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How to transfer a VoIP Call

How to transfer a call using VoIP

A call transfer is the act of sending a call from one user (extension) to another. There are two ways to transfer a call: cold (blind) and warm (attended).

Every profession that involves regular phone use is bound to require a call transfer at some point. So what are call transfers, what are the different types, and which one should you do?


What is the difference between “Cold” (blind) and “Warm” (attended) transfers?

Transferring calls is a fairly standard feature for modern telephone systems. Essentially, it’s the ability to send a call from one user to another. There are two ways to transfer a call: cold (blind) and warm (attended). The main difference is whether or not the call is announced prior to actually transferring the call. Think of it in terms of a warm welcome versus a cold shoulder. One includes an introduction – basically a heads up that a call is coming your way, along with any pertinent background information. The other (blind) is a quick and easy alternative when no conversation or prior information is necessary.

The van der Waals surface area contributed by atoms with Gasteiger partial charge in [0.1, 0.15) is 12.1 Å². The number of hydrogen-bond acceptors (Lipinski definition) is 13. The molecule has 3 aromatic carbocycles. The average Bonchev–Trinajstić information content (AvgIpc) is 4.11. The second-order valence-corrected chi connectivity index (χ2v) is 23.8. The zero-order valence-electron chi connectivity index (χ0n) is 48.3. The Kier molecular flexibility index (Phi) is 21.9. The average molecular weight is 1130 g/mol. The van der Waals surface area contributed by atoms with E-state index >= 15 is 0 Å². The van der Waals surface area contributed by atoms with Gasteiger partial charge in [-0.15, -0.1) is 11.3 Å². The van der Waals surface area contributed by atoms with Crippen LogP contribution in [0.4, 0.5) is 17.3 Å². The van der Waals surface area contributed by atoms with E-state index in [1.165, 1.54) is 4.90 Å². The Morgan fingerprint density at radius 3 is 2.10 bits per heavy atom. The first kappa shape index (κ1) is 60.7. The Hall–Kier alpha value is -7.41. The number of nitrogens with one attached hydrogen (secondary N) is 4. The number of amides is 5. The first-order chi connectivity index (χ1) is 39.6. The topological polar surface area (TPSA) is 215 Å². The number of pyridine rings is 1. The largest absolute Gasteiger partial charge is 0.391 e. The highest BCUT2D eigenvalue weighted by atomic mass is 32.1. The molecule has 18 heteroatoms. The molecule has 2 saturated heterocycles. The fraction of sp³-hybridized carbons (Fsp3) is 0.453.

Cold (blind) Transfers Explained

Cold transfers can be frustrating to the client on the other end of the phone. Have you ever been bounced around customer service representatives and had to repeat your issue every time? It’s aggravating, and frustrated customers are likely to hang up, or worse yet – cancel service.

What if you’re expecting the transfer to end with a human voice and you get voicemail because the cold transfer went to someone away from her desk? To a frustrated caller, that sends the message that you don’t care about him.


Warm (attended) Transfers Explained

Warm transfers resolve situations like the aforementioned. Customers don’t have to sit and wait while numerous reps pull up their info or constantly have to repeat themselves. You can place the customer on hold for a moment, bring the appropriate colleague up to speed, and let the caller know that they are being transferred to someone who can help him from there.

Keeping the client in the loop and taking a moment to make sure the recipient has all pertinent info goes a long way in customer service and ensures that your client is happy. (Tip: Have a nice music on hold/advertisement feature available for your client while you execute a warm transfer.)


When to Use Cold and Warm Transfers

We know what you’re thinking–we just devoted some serious time to explaining why warm transfers are generally better than cold, so why use a cold transfer at all? We are quite glad you asked…

Yes, warm transfers are friendlier and more personable, but cold transfers still have their place in the office.


Cold Transfer Examples